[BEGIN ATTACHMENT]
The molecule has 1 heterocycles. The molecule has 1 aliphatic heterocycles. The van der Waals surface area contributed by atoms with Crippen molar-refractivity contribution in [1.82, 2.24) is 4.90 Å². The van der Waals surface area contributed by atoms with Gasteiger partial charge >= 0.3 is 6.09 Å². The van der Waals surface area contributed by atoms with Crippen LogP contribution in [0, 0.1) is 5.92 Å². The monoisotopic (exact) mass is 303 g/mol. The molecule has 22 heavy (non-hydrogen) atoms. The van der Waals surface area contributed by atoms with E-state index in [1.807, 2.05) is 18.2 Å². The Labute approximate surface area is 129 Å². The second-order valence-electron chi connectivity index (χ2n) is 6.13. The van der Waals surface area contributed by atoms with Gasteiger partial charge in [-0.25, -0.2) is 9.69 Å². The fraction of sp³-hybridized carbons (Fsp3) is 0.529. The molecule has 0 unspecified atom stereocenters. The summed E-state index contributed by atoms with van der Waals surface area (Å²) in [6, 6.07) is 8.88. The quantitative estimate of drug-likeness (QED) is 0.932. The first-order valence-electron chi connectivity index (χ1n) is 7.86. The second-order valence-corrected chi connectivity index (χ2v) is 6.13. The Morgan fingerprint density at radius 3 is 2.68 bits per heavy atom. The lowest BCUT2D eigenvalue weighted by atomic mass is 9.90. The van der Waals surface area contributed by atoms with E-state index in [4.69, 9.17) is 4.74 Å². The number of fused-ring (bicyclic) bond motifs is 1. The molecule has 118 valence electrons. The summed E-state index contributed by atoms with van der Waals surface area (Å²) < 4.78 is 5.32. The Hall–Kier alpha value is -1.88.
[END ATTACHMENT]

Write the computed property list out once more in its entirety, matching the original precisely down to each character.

The molecule has 1 heterocycles. The molecule has 1 aliphatic heterocycles. The van der Waals surface area contributed by atoms with Crippen molar-refractivity contribution in [1.82, 2.24) is 4.90 Å². The van der Waals surface area contributed by atoms with Gasteiger partial charge >= 0.3 is 6.09 Å². The van der Waals surface area contributed by atoms with Crippen LogP contribution in [0, 0.1) is 5.92 Å². The monoisotopic (exact) mass is 303 g/mol. The molecule has 22 heavy (non-hydrogen) atoms. The van der Waals surface area contributed by atoms with E-state index in [1.807, 2.05) is 18.2 Å². The Labute approximate surface area is 129 Å². The second-order valence-electron chi connectivity index (χ2n) is 6.13. The van der Waals surface area contributed by atoms with Gasteiger partial charge in [-0.25, -0.2) is 9.69 Å². The fraction of sp³-hybridized carbons (Fsp3) is 0.529. The molecule has 0 unspecified atom stereocenters. The summed E-state index contributed by atoms with van der Waals surface area (Å²) in [6, 6.07) is 8.88. The quantitative estimate of drug-likeness (QED) is 0.932. The first-order valence-electron chi connectivity index (χ1n) is 7.86. The second-order valence-corrected chi connectivity index (χ2v) is 6.13. The Morgan fingerprint density at radius 3 is 2.68 bits per heavy atom. The lowest BCUT2D eigenvalue weighted by atomic mass is 9.90. The van der Waals surface area contributed by atoms with E-state index in [4.69, 9.17) is 4.74 Å². The number of fused-ring (bicyclic) bond motifs is 1. The molecule has 118 valence electrons. The summed E-state index contributed by atoms with van der Waals surface area (Å²) < 4.78 is 5.32. The Hall–Kier alpha value is -1.88.